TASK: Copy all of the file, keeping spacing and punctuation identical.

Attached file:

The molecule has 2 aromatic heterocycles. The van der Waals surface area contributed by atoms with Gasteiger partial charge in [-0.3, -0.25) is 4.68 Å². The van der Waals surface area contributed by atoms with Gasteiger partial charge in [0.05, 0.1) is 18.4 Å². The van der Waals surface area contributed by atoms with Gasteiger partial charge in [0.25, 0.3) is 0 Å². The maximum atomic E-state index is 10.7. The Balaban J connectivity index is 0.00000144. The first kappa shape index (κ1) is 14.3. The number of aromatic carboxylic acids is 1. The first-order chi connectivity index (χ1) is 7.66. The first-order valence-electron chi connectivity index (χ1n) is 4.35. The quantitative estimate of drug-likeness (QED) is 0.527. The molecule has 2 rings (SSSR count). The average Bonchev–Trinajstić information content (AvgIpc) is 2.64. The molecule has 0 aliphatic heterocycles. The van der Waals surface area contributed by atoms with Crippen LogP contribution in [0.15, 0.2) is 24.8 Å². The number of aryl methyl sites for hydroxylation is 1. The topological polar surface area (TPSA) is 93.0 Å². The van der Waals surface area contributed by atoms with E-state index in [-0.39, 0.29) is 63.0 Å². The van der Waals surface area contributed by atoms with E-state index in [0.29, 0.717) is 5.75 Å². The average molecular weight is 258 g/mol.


The molecule has 2 aromatic heterocycles. The van der Waals surface area contributed by atoms with Gasteiger partial charge in [-0.3, -0.25) is 4.68 Å². The van der Waals surface area contributed by atoms with Gasteiger partial charge in [0.05, 0.1) is 18.4 Å². The van der Waals surface area contributed by atoms with Gasteiger partial charge in [0.25, 0.3) is 0 Å². The maximum atomic E-state index is 10.7. The Balaban J connectivity index is 0.00000144. The first kappa shape index (κ1) is 14.3. The number of aromatic carboxylic acids is 1. The first-order chi connectivity index (χ1) is 7.66. The first-order valence-electron chi connectivity index (χ1n) is 4.35. The quantitative estimate of drug-likeness (QED) is 0.527. The molecule has 2 rings (SSSR count). The average Bonchev–Trinajstić information content (AvgIpc) is 2.64. The molecule has 0 aliphatic heterocycles. The van der Waals surface area contributed by atoms with Crippen LogP contribution in [0.15, 0.2) is 24.8 Å². The number of aryl methyl sites for hydroxylation is 1. The topological polar surface area (TPSA) is 93.0 Å². The van der Waals surface area contributed by atoms with E-state index in [-0.39, 0.29) is 63.0 Å². The van der Waals surface area contributed by atoms with E-state index in [0.29, 0.717) is 5.75 Å². The average molecular weight is 258 g/mol.